Trump Admin official: The violence of abortion does not ‘cure’ the violence of rape
WASHINGTON, D.C., December 22, 2017 (LifeSiteNews) – A Trump Administration official says that rape and abortion are both forms of violence and one form of violence cannot "cure" another.
Scott Lloyd, director of the Office of Refugee Resettlement (ORR) at the U.S. Department of Health and Human Services (HHS), said in a memo released Thursday that the violence of abortion does not cure the violence of sexual assault.
Lloyd said in the memo he was convinced that assisting with an abortion for an unaccompanied illegal immigrant minor was not in the girl’s best interest and he could not authorize it, and that “abortion does not here cure the reality that she is the victim of an assault.”
“To decline to assist in an abortion here is to decline to participate in violence against an innocent life,” Lloyd stated.
The memo was included in a filing Thursday by the government, the AP reports, in a lawsuit brought by the ACLU over whether HHS’s responsibility for the unaccompanied minors in its care also includes facilitating abortions.
HHS declined to comment on whether Lloyd's memo denoted the department's official policy.
Immigration and Customs Enforcement (ICE) takes on the costs of the abortion if the pregnancy was the result of rape or incest, the AP report said. Medicaid covers abortion in the case of rape or incest as well under government policy that otherwise bans funding for most abortions.
In October the ACLU prevailed in the legal battle over allowing a 17-year-old pregnant girl in U.S. custody identified as “Jane Doe” to abort her child; the 16-week-old baby was aborted that month.
A second unaccompanied illegal immigrant seeking abortion, “Jane Roe,” was found to be lying about her age and since released to seek an abortion on her own, as she is age 19.
The third, “Jane Poe,” was roughly 22 weeks pregnant as of the December 17 memo, nearing the age when the unborn child’s chance at survival outside the womb markedly improves, and at a point when the abortion would be late-term.
The teen girl’s pregnancy is the result of rape, and she has said at least once she has threatened to harm herself if she doesn’t get the abortion, the memo says. She later said she is not a threat to herself. The memo says there is no indication the pregnancy threatens the girl’s physical health in any way.
Lloyd said he couldn’t authorize the refugee resettlement program to participate in the abortion request even in this most difficult case.
“I am mindful that abortion is offered by some as a solution to a rape,” he said. “In fact, some would suggest that, by declining to assist in the abortion we are in some way engaging in a form of violence against the mother, as in the notion that ORR is forcing her to carry her pregnancy to term.”
“I disagree” Lloyd said. “Implicit here are the dubious notions that it is possible to cure violence with further violence, and that the destruction of an unborn child’s life can in some instances be acceptable as a means to an end. To decline to assist in an abortion here is to decline to participate in violence against an innocent life.”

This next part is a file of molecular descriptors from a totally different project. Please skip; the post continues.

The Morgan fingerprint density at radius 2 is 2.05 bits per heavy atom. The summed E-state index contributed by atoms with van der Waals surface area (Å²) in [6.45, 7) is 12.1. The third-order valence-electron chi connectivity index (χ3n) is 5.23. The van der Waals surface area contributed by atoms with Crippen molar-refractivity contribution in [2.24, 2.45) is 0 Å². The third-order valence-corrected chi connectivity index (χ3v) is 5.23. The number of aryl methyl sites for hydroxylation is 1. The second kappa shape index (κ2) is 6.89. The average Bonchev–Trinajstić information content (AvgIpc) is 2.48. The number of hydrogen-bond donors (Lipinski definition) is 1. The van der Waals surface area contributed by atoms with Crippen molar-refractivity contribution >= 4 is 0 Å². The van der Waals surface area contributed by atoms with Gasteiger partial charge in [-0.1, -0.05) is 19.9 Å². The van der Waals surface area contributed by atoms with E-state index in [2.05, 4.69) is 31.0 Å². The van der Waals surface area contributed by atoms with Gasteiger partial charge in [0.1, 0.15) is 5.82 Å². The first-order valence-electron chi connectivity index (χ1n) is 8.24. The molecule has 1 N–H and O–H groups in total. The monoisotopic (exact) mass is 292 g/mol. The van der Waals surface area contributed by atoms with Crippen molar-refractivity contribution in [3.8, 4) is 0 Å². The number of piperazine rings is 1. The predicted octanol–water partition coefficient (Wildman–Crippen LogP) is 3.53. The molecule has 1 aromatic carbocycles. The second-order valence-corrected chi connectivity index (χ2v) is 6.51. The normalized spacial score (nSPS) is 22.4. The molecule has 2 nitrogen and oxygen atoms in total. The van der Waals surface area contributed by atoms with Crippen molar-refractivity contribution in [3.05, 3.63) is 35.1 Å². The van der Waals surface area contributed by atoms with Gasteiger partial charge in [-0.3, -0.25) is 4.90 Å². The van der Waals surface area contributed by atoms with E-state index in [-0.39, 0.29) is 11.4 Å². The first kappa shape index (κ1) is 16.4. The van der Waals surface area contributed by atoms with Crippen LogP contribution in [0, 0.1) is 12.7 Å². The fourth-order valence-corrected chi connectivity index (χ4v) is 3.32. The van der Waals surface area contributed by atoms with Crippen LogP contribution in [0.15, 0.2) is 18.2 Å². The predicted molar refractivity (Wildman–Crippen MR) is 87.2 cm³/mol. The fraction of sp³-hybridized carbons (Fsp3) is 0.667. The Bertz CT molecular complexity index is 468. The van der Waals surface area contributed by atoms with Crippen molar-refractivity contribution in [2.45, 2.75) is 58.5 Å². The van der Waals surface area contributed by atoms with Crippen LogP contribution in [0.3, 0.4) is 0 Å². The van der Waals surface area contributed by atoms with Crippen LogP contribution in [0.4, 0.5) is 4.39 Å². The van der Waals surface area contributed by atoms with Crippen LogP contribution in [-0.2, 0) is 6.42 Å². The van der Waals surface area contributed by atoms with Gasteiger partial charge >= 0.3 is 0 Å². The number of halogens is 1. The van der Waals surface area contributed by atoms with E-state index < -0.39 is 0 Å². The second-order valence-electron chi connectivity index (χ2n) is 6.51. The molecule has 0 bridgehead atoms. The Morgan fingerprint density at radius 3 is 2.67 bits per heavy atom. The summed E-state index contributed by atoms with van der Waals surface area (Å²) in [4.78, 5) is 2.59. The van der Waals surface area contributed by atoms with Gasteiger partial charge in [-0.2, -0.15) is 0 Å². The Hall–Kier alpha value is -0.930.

Lloyd continued to say others might suggest that abortion is justified as a form of self-defense in this case.
“But this gets it wrong again,” Lloyd wrote in the memo. “The child—the one who is destroyed—is not an aggressor. The aggressor, again, was the rapist.”
He questioned how aborting the child is in the interest of the young woman when other options are available and the child might survive outside the womb.
“At bottom, this is a question of what is in the interest of the young woman and her child,” Lloyd said. “Here there is no medical reason for abortion, it will not undo or erase the memory of the violence committed against her, and it may further traumatize her.”
“In this request, we are being asked to participate in killing a human being in our care,” Lloyd wrote in conclusion. “I cannot direct the program to proceed in this manner. We cannot be a place of refuge while we are at the same time a place of violence. We have to choose, and we ought to choose protect life rather than to destroy it.”
The nation’s largest abortion chain attacked Lloyd on social media and called for his removal after the memo’s release Thursday.
“To deny a survivor of rape her right to safe, legal abortion is terrifying,” Planned Parenthood President Cecile Richards tweeted. “It’s also unconstitutional, repugnant, and wrong.”
“@PPAct won’t let this go without a fight,” Richards went on. “I refuse to live in a world where men like Scott Lloyd can tell women what they can and can’t do with their bodies.”
“Scott Lloyd thinks his regressive opinions about abortion trump the constitutional rights of women,” the abortion giant’s PAC said in a petition calling for Lloyd to be fired.
Pro-life advocates also dispute the notion that aborting a child conceived in rape is best for the child’s mother.